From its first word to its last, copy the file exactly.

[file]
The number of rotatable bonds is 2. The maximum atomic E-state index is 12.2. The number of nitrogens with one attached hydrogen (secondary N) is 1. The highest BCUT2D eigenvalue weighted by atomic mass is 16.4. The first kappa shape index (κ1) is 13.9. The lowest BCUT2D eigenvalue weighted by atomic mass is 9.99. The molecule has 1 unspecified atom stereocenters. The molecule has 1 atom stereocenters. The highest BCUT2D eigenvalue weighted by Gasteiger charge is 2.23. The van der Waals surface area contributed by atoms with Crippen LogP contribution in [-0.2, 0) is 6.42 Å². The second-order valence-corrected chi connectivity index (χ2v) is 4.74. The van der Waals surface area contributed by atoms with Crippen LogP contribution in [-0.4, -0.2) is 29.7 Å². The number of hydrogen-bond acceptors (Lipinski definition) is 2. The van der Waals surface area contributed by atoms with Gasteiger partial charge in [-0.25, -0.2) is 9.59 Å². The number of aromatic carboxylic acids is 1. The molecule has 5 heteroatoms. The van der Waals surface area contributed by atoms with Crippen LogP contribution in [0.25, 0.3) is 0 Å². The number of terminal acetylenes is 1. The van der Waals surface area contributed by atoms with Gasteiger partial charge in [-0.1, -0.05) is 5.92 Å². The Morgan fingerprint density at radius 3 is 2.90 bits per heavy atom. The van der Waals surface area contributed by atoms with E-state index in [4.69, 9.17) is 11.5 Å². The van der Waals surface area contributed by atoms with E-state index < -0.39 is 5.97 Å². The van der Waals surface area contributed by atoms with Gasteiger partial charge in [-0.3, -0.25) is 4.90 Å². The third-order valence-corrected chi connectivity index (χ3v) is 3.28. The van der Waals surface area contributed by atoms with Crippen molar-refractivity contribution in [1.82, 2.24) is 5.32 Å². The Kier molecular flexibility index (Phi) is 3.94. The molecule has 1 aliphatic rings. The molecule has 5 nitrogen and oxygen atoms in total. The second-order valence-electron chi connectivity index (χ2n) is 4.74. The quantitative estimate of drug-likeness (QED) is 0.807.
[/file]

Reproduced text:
The number of rotatable bonds is 2. The maximum atomic E-state index is 12.2. The number of nitrogens with one attached hydrogen (secondary N) is 1. The highest BCUT2D eigenvalue weighted by atomic mass is 16.4. The first kappa shape index (κ1) is 13.9. The lowest BCUT2D eigenvalue weighted by atomic mass is 9.99. The molecule has 1 unspecified atom stereocenters. The molecule has 1 atom stereocenters. The highest BCUT2D eigenvalue weighted by Gasteiger charge is 2.23. The van der Waals surface area contributed by atoms with Crippen LogP contribution in [-0.2, 0) is 6.42 Å². The second-order valence-corrected chi connectivity index (χ2v) is 4.74. The van der Waals surface area contributed by atoms with Crippen LogP contribution in [-0.4, -0.2) is 29.7 Å². The number of hydrogen-bond acceptors (Lipinski definition) is 2. The van der Waals surface area contributed by atoms with Gasteiger partial charge in [-0.25, -0.2) is 9.59 Å². The number of aromatic carboxylic acids is 1. The molecule has 5 heteroatoms. The van der Waals surface area contributed by atoms with Crippen LogP contribution in [0.25, 0.3) is 0 Å². The number of terminal acetylenes is 1. The van der Waals surface area contributed by atoms with Gasteiger partial charge in [-0.1, -0.05) is 5.92 Å². The Morgan fingerprint density at radius 3 is 2.90 bits per heavy atom. The van der Waals surface area contributed by atoms with E-state index in [4.69, 9.17) is 11.5 Å². The van der Waals surface area contributed by atoms with E-state index < -0.39 is 5.97 Å². The van der Waals surface area contributed by atoms with Gasteiger partial charge in [-0.3, -0.25) is 4.90 Å². The third-order valence-corrected chi connectivity index (χ3v) is 3.28. The van der Waals surface area contributed by atoms with Crippen molar-refractivity contribution in [1.82, 2.24) is 5.32 Å². The Kier molecular flexibility index (Phi) is 3.94. The molecule has 1 aliphatic rings. The molecule has 5 nitrogen and oxygen atoms in total. The second-order valence-electron chi connectivity index (χ2n) is 4.74. The quantitative estimate of drug-likeness (QED) is 0.807.